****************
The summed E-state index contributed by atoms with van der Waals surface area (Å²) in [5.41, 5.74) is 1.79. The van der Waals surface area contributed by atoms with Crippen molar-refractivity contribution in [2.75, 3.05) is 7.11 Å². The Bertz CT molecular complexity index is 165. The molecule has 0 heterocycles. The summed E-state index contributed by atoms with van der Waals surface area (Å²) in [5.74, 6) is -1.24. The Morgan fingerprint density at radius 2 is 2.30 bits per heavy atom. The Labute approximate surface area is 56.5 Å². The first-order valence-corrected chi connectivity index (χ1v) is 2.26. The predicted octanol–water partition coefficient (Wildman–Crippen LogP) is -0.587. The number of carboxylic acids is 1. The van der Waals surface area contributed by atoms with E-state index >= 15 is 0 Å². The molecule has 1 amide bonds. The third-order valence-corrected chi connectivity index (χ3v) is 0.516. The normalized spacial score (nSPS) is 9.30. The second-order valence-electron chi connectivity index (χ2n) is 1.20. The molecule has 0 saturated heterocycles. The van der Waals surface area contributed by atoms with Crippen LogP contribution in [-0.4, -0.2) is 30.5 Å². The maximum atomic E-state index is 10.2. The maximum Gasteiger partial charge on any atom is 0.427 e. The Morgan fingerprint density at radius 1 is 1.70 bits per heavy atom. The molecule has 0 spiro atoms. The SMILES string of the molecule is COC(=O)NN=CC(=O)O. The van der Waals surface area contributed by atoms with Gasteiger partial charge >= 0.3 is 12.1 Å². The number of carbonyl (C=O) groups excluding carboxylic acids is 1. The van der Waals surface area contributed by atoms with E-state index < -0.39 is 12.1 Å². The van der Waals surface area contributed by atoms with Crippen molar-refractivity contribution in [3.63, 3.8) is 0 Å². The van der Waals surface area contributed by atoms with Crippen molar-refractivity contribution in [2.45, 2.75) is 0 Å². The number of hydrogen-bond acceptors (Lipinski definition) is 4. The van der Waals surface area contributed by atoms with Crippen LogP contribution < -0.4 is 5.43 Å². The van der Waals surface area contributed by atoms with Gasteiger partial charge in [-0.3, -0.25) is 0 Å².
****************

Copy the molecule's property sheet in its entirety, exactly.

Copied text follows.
The summed E-state index contributed by atoms with van der Waals surface area (Å²) in [5.41, 5.74) is 1.79. The van der Waals surface area contributed by atoms with Crippen molar-refractivity contribution in [2.75, 3.05) is 7.11 Å². The Bertz CT molecular complexity index is 165. The molecule has 0 heterocycles. The summed E-state index contributed by atoms with van der Waals surface area (Å²) in [5.74, 6) is -1.24. The Morgan fingerprint density at radius 2 is 2.30 bits per heavy atom. The Labute approximate surface area is 56.5 Å². The first-order valence-corrected chi connectivity index (χ1v) is 2.26. The predicted octanol–water partition coefficient (Wildman–Crippen LogP) is -0.587. The number of carboxylic acids is 1. The van der Waals surface area contributed by atoms with E-state index >= 15 is 0 Å². The molecule has 1 amide bonds. The third-order valence-corrected chi connectivity index (χ3v) is 0.516. The normalized spacial score (nSPS) is 9.30. The second-order valence-electron chi connectivity index (χ2n) is 1.20. The molecule has 0 saturated heterocycles. The van der Waals surface area contributed by atoms with Crippen LogP contribution in [-0.4, -0.2) is 30.5 Å². The maximum atomic E-state index is 10.2. The maximum Gasteiger partial charge on any atom is 0.427 e. The Morgan fingerprint density at radius 1 is 1.70 bits per heavy atom. The molecule has 0 spiro atoms. The SMILES string of the molecule is COC(=O)NN=CC(=O)O. The van der Waals surface area contributed by atoms with Gasteiger partial charge >= 0.3 is 12.1 Å². The number of carbonyl (C=O) groups excluding carboxylic acids is 1. The van der Waals surface area contributed by atoms with E-state index < -0.39 is 12.1 Å². The van der Waals surface area contributed by atoms with Crippen molar-refractivity contribution in [3.63, 3.8) is 0 Å². The van der Waals surface area contributed by atoms with Crippen molar-refractivity contribution in [2.45, 2.75) is 0 Å². The number of hydrogen-bond acceptors (Lipinski definition) is 4. The van der Waals surface area contributed by atoms with Crippen LogP contribution < -0.4 is 5.43 Å². The van der Waals surface area contributed by atoms with Gasteiger partial charge in [-0.3, -0.25) is 0 Å².